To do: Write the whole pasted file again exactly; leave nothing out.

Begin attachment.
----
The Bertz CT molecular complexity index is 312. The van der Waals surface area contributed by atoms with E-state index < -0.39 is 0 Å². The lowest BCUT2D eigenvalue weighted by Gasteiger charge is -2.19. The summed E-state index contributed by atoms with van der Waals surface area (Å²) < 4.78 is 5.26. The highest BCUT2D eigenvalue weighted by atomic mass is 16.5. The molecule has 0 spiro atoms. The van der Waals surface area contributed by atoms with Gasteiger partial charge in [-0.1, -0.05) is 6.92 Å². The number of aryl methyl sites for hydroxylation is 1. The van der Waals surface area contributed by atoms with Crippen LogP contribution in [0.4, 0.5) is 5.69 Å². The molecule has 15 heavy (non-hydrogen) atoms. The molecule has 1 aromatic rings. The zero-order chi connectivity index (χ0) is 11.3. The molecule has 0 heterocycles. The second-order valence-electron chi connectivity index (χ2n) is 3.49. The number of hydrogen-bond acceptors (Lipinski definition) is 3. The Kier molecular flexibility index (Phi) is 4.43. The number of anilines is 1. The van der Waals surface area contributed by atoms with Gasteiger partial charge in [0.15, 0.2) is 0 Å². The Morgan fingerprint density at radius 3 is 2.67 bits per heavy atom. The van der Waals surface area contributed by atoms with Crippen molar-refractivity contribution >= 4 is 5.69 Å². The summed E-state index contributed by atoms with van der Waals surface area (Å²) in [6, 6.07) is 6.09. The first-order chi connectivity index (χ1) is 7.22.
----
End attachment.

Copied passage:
The Bertz CT molecular complexity index is 312. The van der Waals surface area contributed by atoms with E-state index < -0.39 is 0 Å². The lowest BCUT2D eigenvalue weighted by Gasteiger charge is -2.19. The summed E-state index contributed by atoms with van der Waals surface area (Å²) < 4.78 is 5.26. The highest BCUT2D eigenvalue weighted by atomic mass is 16.5. The molecule has 0 spiro atoms. The van der Waals surface area contributed by atoms with Gasteiger partial charge in [-0.1, -0.05) is 6.92 Å². The number of aryl methyl sites for hydroxylation is 1. The van der Waals surface area contributed by atoms with Crippen LogP contribution in [0.4, 0.5) is 5.69 Å². The molecule has 15 heavy (non-hydrogen) atoms. The molecule has 1 aromatic rings. The zero-order chi connectivity index (χ0) is 11.3. The molecule has 0 heterocycles. The second-order valence-electron chi connectivity index (χ2n) is 3.49. The number of hydrogen-bond acceptors (Lipinski definition) is 3. The Kier molecular flexibility index (Phi) is 4.43. The number of anilines is 1. The van der Waals surface area contributed by atoms with Gasteiger partial charge in [0.15, 0.2) is 0 Å². The Morgan fingerprint density at radius 3 is 2.67 bits per heavy atom. The van der Waals surface area contributed by atoms with Crippen molar-refractivity contribution >= 4 is 5.69 Å². The summed E-state index contributed by atoms with van der Waals surface area (Å²) in [6, 6.07) is 6.09. The first-order chi connectivity index (χ1) is 7.22.